- City People’s Shocking Revelations
It is that time of the year when every sphere of life experiences increased tempo. End of the year and its festivities and everything becomes frenetic. Call it Christmas rush! Prices of commodities go up, children remind their parents that they need new clothes for the season. This is the time you see most families decide how many cartons of chicken or turkey they need to consume.
Besides, it is the season for tinsel and decorative lights not to talk about Christmas trees of various shapes and sizes. The melodious carols aired on Television and Radio stations are also signals that you’re headed for the Christmas celebration.
If you’re a Nigerian and you live in Nigeria, especially Lagos State or in other big cities where Igbos live in large number, you will observe increased tempo of activities at various Termini where buses are boarded to the Eastern part of Nigeria. Air travel is not unaffected either. It would have dramatically increased at this time and this goes for the local airports also. If you visit any of the bus parks at Jibowu, Mazamaza, Ojota, Ajah, Festac, Yaba among others, you would see a large number of travellers.
Different transport companies such as Young shall grow, Anids Motors, GUO, Ekenedilichukwu Motors, God is good Motors compete for a larger chunk of the motley travellers by canvassing patronage of passengers, wooing them with various inducements. If you ask a transporter, who plies the Eastern routes when he loves his business most, he’ll say towards the end of the year.
With a deluge of passengers, the transporters can’t complain because this is what they usually pray for anyways and they bring out new luxury buses, and possibly cars to ensure they serve travellers better this season.
The Igbos must travel for Christmas and why they do this still leaves people, especially of other ethnic groups wondering. What is most surprising is that Igbos who reside in developed nations always ensure they travel to their villages at festive periods; The villages do not boast of basic infrastructure or amenities as the developed countries where they reside. The Igbos, it has been said, love to show off their wealth and flaunt what they have and this they do more than any other ethnic group in Nigeria. It is believed that they travel to their villages to show off the wealth they have been able to accumulate over the year.
Perhaps to change their dollar to Naira, boost their ego if only to, at least, derive, first, the joy of giving, and second, to prove that indeed, the grass is greener on the other side. This is the general belief or misconception. However, why the Igbos travel home every Christmas is still a question to be answered.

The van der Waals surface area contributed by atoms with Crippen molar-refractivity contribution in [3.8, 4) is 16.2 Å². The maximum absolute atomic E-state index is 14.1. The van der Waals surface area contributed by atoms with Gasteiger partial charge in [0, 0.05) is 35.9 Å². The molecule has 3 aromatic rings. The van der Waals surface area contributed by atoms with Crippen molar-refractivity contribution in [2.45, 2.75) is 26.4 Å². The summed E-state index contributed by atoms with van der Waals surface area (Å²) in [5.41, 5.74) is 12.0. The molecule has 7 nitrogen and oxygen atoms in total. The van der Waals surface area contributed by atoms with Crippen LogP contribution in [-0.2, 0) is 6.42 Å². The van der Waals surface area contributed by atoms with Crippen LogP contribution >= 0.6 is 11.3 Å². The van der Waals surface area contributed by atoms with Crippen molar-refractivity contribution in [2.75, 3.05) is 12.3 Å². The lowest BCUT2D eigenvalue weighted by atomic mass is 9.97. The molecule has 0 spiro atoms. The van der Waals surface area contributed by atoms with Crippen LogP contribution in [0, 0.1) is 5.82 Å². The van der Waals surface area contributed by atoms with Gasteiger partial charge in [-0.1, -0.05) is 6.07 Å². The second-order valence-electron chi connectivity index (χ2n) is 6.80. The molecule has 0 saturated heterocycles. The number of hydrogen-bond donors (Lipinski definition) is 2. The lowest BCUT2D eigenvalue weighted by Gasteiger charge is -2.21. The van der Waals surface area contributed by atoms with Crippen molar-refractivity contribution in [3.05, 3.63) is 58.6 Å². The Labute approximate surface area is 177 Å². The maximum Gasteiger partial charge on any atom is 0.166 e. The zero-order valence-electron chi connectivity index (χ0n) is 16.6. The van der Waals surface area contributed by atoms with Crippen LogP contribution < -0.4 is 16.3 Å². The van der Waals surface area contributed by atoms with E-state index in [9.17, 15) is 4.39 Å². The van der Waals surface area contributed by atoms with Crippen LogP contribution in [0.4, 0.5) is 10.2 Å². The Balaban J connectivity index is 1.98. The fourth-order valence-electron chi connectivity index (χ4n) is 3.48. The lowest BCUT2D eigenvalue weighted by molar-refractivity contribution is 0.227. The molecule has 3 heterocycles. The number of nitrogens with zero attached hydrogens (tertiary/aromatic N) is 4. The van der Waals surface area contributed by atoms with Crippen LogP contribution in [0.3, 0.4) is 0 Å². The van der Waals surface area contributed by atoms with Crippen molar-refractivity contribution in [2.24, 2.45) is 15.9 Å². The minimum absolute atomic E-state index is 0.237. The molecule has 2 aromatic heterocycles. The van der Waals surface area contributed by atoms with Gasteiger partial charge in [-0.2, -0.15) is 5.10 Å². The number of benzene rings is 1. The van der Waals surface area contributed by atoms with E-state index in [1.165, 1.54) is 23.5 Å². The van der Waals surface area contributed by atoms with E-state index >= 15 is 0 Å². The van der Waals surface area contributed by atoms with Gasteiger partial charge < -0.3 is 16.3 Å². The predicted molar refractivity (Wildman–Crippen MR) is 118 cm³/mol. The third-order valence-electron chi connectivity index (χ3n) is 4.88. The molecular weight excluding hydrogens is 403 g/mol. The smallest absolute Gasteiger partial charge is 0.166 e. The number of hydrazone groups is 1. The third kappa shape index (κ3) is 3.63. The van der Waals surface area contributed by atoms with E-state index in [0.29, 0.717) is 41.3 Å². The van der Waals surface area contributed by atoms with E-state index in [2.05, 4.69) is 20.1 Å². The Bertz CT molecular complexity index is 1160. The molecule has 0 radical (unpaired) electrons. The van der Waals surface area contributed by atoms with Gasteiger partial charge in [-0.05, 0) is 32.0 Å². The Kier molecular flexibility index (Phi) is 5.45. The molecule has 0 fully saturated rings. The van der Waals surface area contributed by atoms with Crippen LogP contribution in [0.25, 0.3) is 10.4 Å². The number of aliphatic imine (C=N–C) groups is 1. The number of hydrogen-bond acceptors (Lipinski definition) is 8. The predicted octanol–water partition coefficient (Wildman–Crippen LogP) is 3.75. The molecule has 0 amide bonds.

One reason the Igbos travel home for Christmas is to ensure family reunion. It is common knowledge that the Igbos are very enterprising. They are migrant-entrepreneurs, who are noticeably out-going and immensely competitive. They prefer to leave their families and homes in search of greener pastures, live in the cities and foreign countries to seek ways to better their lot. They can live in the cities from the beginning of the year to the end without visiting home, but one thing most of them would not do is celebrate the Christmas season without their families or mark it, outside their hometown. Celebrating Christmas at home is considered typically cultural and it is curiously expected of anyone living in town or abroad to re-connect with the home people during Christmas.
This is why the Igbos work hard to ensure that they gather enough money with which they can go home with for the Christmas celebration. They do this because the communal life they live as ‘umunna’ would require them to give gifts to their kin when they get back home.
Christmas brings a moment in a year when all Igbos or majority of them living outside Igboland return to their villages to reunite with their kin who they have not seen, probably in the last 12 months. To an average Igbo man, the village is the main thing. Far and near, sons and daughters return home, besiege their respective villages not only to celebrate Christmas with their Kin but also to provide an opportunity for many families to boast about their illustrious sons and daughters, whom they are proud of.
It is during Christmas that family members come back to their villages and it is a time to catch up with other family members on what has happened over the year. Christmas is not merely a season to show off, but a season to show your people that you have returned home alive after being away in the city for one year and you have to share your success story with your people.
Every child is raised to adore Christmas and to see it as a wonderful moment to share the joy of the birth of Jesus Christ. The Igbos showcase a popular cultural networking whereby people visit one another to share meals, gifts, money, drinks, clothes, Jewellery and stories.
So basically, during the Christmas, parents, brothers, sisters, cousins and guests come and appreciate one another. This is why an average, Igbo man would not want to miss out on travelling back home every Christmas. It is a period that children get to know more about their roots and understand their tradition better, so they, in turn, can better instill the importance of the Igbo culture in their children when they have grown and got children.